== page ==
Let’s just say that Baldwin is as adept at handling adversity as he is at making tough catches look easy. Like the 24-yarder he had on a third-and-3 play in the fourth quarter of Saturday’s divisional playoff game against the Saints to set up a 31-yard touchdown run by Marshawn Lynch that iced the Seahawks’ 23-15 victory. Or the sideline snag he had for a 24-yard gain on third-and-7 against the Houston Texans in Week 4 that helped the Seahawks rally for a 23-20 victory in overtime.

Or so many of the other 50 receptions he has made this season, when 33 came during scoring drives; 36 produced first downs; 19 came on third downs; and 14 went for at least 23 yards – including a 52-yader and a 44-yarder. All of this with limited targets in an offense that has run the ball 544 times, including 35 against the Saints; and passed it 438 times, including 18 against the Saints.

What it is that allows the 5-foot-10, 189-pound Baldwin to come up so big so often, especially in clutch situations?

“Doug is really a clutch performer and he’s just had so many significant plays in difficult situations,” coach Pete Carroll said. “We’ve seen him just on the sideline so many times come up with great catches, in the back of the end zone. He just has a knack for that.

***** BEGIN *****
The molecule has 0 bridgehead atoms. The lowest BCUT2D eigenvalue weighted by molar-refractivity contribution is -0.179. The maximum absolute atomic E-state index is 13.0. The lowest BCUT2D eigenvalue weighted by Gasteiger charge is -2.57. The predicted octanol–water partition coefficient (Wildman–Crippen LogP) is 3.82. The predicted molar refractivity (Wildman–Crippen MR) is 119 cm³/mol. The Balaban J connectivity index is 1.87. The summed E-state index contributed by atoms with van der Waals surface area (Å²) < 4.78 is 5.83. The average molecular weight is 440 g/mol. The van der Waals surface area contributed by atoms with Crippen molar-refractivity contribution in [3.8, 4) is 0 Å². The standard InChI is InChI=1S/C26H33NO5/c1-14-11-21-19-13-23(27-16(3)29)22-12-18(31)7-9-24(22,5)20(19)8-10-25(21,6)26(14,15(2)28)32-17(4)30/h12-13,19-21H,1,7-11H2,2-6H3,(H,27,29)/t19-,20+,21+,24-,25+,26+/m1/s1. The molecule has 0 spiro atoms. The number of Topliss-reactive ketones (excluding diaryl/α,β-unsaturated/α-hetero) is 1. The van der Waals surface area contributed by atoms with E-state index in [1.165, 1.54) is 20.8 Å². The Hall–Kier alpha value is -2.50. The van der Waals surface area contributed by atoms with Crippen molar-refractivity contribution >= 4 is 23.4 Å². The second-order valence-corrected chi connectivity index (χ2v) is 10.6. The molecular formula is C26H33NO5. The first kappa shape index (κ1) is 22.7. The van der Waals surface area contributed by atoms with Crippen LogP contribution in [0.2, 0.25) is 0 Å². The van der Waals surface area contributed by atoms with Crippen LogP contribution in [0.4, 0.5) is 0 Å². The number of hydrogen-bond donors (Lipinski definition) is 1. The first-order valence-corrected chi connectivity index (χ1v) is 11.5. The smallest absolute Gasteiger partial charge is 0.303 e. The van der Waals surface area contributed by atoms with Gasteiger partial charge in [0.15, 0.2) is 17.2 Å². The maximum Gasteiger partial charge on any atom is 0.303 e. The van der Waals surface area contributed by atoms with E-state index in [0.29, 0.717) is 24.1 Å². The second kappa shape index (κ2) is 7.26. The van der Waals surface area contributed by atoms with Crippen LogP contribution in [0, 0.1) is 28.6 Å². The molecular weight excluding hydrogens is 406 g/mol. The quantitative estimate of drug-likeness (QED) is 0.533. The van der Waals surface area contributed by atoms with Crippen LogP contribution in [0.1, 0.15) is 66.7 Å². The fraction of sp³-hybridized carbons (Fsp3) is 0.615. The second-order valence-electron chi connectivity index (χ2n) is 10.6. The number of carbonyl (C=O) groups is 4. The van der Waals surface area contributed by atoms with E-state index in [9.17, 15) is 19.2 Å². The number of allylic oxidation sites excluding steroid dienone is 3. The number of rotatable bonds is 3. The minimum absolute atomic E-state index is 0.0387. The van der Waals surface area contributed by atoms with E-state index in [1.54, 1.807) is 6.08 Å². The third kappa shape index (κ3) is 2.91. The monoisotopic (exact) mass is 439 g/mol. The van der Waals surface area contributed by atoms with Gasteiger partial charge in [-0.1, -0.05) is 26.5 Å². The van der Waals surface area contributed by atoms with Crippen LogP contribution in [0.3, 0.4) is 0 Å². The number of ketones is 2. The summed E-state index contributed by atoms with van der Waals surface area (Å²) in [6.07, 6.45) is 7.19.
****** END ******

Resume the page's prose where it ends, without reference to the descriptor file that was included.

“He’s a great competitor. He’s got tremendous focus on battling and fighting and clawing and scratching. He comes through, and it works for him in really crucial moments. So he’s just been clutch for us and we need him a couple more times.”

Added leading receiver Golden Tate: “Doug has incredible athleticism, for one. But outside of that, he understands the game. He’s a very, very smart player, and he should be coming from Stanford. But he watches so much film. He breaks down defenses. He knows small little moves he can do to sell his route. He just finds a way. He wants it. He’s a competitor.”

For his part in all this, Baldwin said, “You have to stay focused in the moment, so when your opportunity does come you’re ready for it. Once the play starts, it’s all instinctive. There are no thoughts going through my mind. It’s more so just reacting to the situation itself and trying to make the best of the opportunity.”

And doing it with that boulder on your shoulder.

Game Rewind: Seattle Seahawks